Camden Revitalization will Pave the Way for Reduction in Crime
As the author of the Camden Revitalization Act, I’ve read with some concern recent reports citing Camden as the most dangerous city in America. While I do not believe that the high crime rates in the City of Camden will slow the momentum towards revitalization one bit, I do believe we have to look to ways to mitigate this disturbing trend.
We’ve always realized that the high crime rates in Camden would be a hurdle to revitalization efforts. However, even as Camden was being given its now-infamous distinction, we’ve seen $3 billion in private capital being invested into the city’s neighborhoods, it’s downtown and the waterfront. Revitalization is happening as we speak, and I doubt very much that the pace will be diminished due to new evidence of a problem we always knew was there.
The Camden Revitalization project is a work in progress, part of an unprecedented 10-year plan to bring the city back on track. One of the most essential parts of that plan is improving education and economic opportunities for city residents. As we look to factors contributing to the high rates of violent crime in the city, we have to acknowledge the feeling of hopelessness and despair that Camden’s children inherit at an early age.
Many feel that their options are limited and that they have nowhere else to turn but crime to achieve true success on the mean streets of Camden. As new economic opportunities arise, and the quality of education increases to produce engaged, well-educated contributors to society, I predict a socioeconomic shift in Camden, away from hopelessness and towards hope. Empowerment is quite possibly the biggest deterrent to crime there is, and will have a long-term impact on the way the city’s youth apply themselves to succeed.
However, we also have to look at short-term methods to bring immediate relief to the residents of the city who live with the urban realities of crime.
We should examine a redeployment of police to ensure maximum efficiency. Attorney General Peter Harvey has already suggested instituting a police mapping system, so that police officers can target high-crime areas, but we have to look to other methods as well.
We should look to moving many of the police’s routine work to a civilian-based work force. When crime is running rampant on the streets, we shouldn’t have police officers sitting behind a desk. We can improve police visibility by assigning civilians to work the desk jobs, and at the same time we’re creating more jobs for everyday citizens of Camden.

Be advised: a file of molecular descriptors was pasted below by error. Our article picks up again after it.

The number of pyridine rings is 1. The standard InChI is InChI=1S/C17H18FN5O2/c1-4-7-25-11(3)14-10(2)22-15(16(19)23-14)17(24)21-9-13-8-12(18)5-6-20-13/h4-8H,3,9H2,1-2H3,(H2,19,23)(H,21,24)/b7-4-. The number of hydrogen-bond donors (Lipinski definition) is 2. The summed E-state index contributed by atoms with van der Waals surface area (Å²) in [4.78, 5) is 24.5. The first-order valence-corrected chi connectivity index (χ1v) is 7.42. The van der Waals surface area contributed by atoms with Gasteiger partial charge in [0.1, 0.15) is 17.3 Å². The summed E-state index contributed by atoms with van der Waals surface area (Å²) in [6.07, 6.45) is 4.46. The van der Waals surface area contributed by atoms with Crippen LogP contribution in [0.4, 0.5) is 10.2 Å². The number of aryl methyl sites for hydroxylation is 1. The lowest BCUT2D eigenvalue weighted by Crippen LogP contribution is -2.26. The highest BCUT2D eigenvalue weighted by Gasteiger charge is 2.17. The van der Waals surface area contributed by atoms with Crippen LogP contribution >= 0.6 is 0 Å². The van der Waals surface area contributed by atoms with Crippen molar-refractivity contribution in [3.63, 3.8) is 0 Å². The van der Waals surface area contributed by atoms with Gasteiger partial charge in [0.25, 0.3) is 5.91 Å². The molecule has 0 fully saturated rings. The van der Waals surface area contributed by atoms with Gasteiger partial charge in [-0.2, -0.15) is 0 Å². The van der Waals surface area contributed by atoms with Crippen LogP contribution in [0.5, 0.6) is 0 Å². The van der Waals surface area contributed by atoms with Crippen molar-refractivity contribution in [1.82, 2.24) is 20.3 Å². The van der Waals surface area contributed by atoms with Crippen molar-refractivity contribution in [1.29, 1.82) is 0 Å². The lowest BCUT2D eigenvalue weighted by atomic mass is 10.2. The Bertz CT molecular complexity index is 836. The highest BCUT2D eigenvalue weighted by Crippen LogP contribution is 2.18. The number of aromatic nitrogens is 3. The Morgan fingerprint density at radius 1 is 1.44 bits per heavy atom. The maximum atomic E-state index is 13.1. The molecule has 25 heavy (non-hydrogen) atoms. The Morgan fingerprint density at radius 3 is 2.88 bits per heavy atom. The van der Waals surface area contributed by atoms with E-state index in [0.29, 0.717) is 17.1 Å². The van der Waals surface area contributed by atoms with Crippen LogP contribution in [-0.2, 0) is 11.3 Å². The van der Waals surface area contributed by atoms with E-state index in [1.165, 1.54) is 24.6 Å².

We should reintroduce the State Police into Camden, in order to not only bolster the existing city police force, but also to analyze and recommend the best practices that should be followed by the Camden police. We can also have the Attorney General review future contracts, to ensure that they have the flexibility required to allow police to be fairly compensated, but at the same time to reenforce that the police serve the people and not the other way around.
We’re also looking at ways of giving children an alternative to crime, such as the recent decision by the Economic Recovery Board to build a Boys’ and Girls’ Club in East Camden. The facility will serve 3,000 additional students and provide them with a wholesome outlet to grow while protecting them from the realities of crime in Camden.
And, most importantly, the people of Camden have to contribute. Citizen-participation in the form of neighborhood watches has proved effective and empowering in many other high-crime urban areas, and parents need to step up responsibility and be more active in the lives of their children. True crime reduction begins in a strong family setting, with morals and good character reinforced through loving and attentive parenting.
While some may believe that the high rate of crime is a nail in the coffin to efforts to reinvigorate Camden, I see this as another challenge which we shall overcome. Camden has already come too far to turn back. I believe that, should we stay the course, a safer Camden in which to live, work and play is just over the horizon.
Senator Wayne R. Bryant serves as State Senator representing parts of Camden and Gloucester Counties, including Camden City. He was the architect behind the Municipal Rehabilitation and Recovery Act, designed to revitalize Camden. In the Senate, he serves as Chairman of the Senate Budget and Appropriations Committee and as a member of the Senate Education Committee.